However, this natural instinct can pose challenges when gerbils are kept in captivity, especially in plastic cages. The tendency to chew on the cage can lead to the gerbil damaging the cage, potentially ingesting harmful materials, or even escaping.

This behavior underscores the importance of selecting the right cage material and ensuring your gerbil has appropriate items to satisfy its gnawing instinct.

Hazards of Ingesting Plastic

One of the primary concerns with plastic cages is the risk of gerbils ingesting plastic pieces. When gerbils chew on plastic, they can swallow small fragments, leading to gastrointestinal blockages or internal injuries.

These health issues can be severe and may require veterinary intervention. Therefore, it’s crucial to monitor your gerbil’s environment and ensure that it is safe from such hazards.

Potential for Escape

Another significant risk of using plastic cages is the potential for gerbils to chew through and escape. Gerbils are adept at gnawing through softer materials, and a plastic cage might not be secure enough to contain them.

An escaped gerbil can face numerous dangers, such as getting lost, encountering predators, or finding itself in unsafe areas of the home.

Therefore, when choosing a cage for your gerbil, it’s essential to consider more durable and secure materials. In the following section, we’ll explore alternatives to plastic cells, assessing the pros and cons of different materials like glass, metal, and wood.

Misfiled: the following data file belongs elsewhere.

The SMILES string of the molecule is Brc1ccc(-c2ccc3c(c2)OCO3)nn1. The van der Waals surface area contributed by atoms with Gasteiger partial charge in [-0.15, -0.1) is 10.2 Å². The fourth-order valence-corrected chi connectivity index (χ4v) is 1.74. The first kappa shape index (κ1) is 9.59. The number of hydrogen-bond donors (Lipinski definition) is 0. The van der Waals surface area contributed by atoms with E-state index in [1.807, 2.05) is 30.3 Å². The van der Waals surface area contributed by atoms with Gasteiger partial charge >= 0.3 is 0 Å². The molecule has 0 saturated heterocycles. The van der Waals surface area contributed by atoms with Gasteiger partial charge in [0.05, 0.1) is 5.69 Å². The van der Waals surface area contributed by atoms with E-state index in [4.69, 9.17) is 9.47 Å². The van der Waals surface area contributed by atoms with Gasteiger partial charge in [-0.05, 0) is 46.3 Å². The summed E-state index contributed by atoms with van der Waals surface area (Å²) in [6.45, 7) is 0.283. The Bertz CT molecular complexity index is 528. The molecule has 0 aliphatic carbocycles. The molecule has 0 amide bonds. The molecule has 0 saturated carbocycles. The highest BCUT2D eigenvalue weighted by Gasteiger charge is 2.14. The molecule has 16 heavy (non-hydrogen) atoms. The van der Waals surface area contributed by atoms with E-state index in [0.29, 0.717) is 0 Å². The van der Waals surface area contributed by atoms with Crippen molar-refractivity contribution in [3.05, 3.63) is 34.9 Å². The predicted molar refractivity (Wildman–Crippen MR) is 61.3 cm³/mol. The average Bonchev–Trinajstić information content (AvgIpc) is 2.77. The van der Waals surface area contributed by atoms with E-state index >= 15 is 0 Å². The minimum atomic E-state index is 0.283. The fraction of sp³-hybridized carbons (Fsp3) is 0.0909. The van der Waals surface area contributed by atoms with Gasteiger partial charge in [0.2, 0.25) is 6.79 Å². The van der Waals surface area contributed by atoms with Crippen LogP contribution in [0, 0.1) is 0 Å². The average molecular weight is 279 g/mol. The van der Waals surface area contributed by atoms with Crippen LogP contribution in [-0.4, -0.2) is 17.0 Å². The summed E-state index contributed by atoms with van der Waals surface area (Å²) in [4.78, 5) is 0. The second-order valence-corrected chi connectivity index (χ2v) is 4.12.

Glass Aquariums: A Safer Choice?

Glass aquariums are a popular alternative to plastic cages for gerbils. They offer several advantages:

  • Durability: Glass is much harder for gerbils to chew through, significantly reducing the risk of escaping or ingesting harmful materials.
  • Visibility: Glass provides clear visibility, allowing you to observe your gerbil’s behavior and ensure its wellbeing.
  • Ease of Cleaning: Glass surfaces are easy to clean and disinfect, contributing to a healthier environment for your pet.

However, there are also some considerations to consider with glass aquariums. They require adequate ventilation to ensure a healthy living space for your gerbil, and they can be heavier and more challenging to move.

Metal and Wooden Cages: Pros and Cons

Metal Cages
Metal cages, often made of wire, are another viable option for gerbil enclosures. They are chew-resistant and provide good ventilation. However, it’s important to ensure that the spacing between the wires is narrow enough to prevent escape and that the cage has a solid floor to protect the gerbil’s feet.

Wooden Cages
Wooden cages can be a natural and aesthetically pleasing choice. While they offer a more natural environment, the potential for gerbils to chew on wood should be considered. If opting for a wooden cage, it’s crucial to use non-toxic, untreated wood and to check for signs of excessive gnawing regularly.

Size and Space Requirements